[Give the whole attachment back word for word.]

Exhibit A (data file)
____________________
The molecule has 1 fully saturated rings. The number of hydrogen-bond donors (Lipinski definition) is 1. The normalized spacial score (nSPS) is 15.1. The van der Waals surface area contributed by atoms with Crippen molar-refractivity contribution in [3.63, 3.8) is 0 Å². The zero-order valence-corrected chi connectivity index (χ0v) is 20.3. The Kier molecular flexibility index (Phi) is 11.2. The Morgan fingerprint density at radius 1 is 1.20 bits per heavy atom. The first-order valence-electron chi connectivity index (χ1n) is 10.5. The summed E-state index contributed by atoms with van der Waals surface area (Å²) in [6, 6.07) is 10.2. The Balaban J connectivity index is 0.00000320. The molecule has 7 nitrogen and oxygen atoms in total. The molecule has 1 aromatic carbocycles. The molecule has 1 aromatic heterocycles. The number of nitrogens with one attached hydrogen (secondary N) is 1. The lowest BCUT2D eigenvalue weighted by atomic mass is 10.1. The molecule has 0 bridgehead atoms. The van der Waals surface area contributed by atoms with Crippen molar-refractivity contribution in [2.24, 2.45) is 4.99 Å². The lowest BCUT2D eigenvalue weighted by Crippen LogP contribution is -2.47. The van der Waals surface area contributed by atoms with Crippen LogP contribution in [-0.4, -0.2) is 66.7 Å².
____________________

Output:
The molecule has 1 fully saturated rings. The number of hydrogen-bond donors (Lipinski definition) is 1. The normalized spacial score (nSPS) is 15.1. The van der Waals surface area contributed by atoms with Crippen molar-refractivity contribution in [3.63, 3.8) is 0 Å². The zero-order valence-corrected chi connectivity index (χ0v) is 20.3. The Kier molecular flexibility index (Phi) is 11.2. The Morgan fingerprint density at radius 1 is 1.20 bits per heavy atom. The first-order valence-electron chi connectivity index (χ1n) is 10.5. The summed E-state index contributed by atoms with van der Waals surface area (Å²) in [6, 6.07) is 10.2. The Balaban J connectivity index is 0.00000320. The molecule has 7 nitrogen and oxygen atoms in total. The molecule has 1 aromatic carbocycles. The molecule has 1 aromatic heterocycles. The number of nitrogens with one attached hydrogen (secondary N) is 1. The lowest BCUT2D eigenvalue weighted by atomic mass is 10.1. The molecule has 0 bridgehead atoms. The van der Waals surface area contributed by atoms with Crippen molar-refractivity contribution in [2.24, 2.45) is 4.99 Å². The lowest BCUT2D eigenvalue weighted by Crippen LogP contribution is -2.47. The van der Waals surface area contributed by atoms with Crippen LogP contribution in [-0.4, -0.2) is 66.7 Å².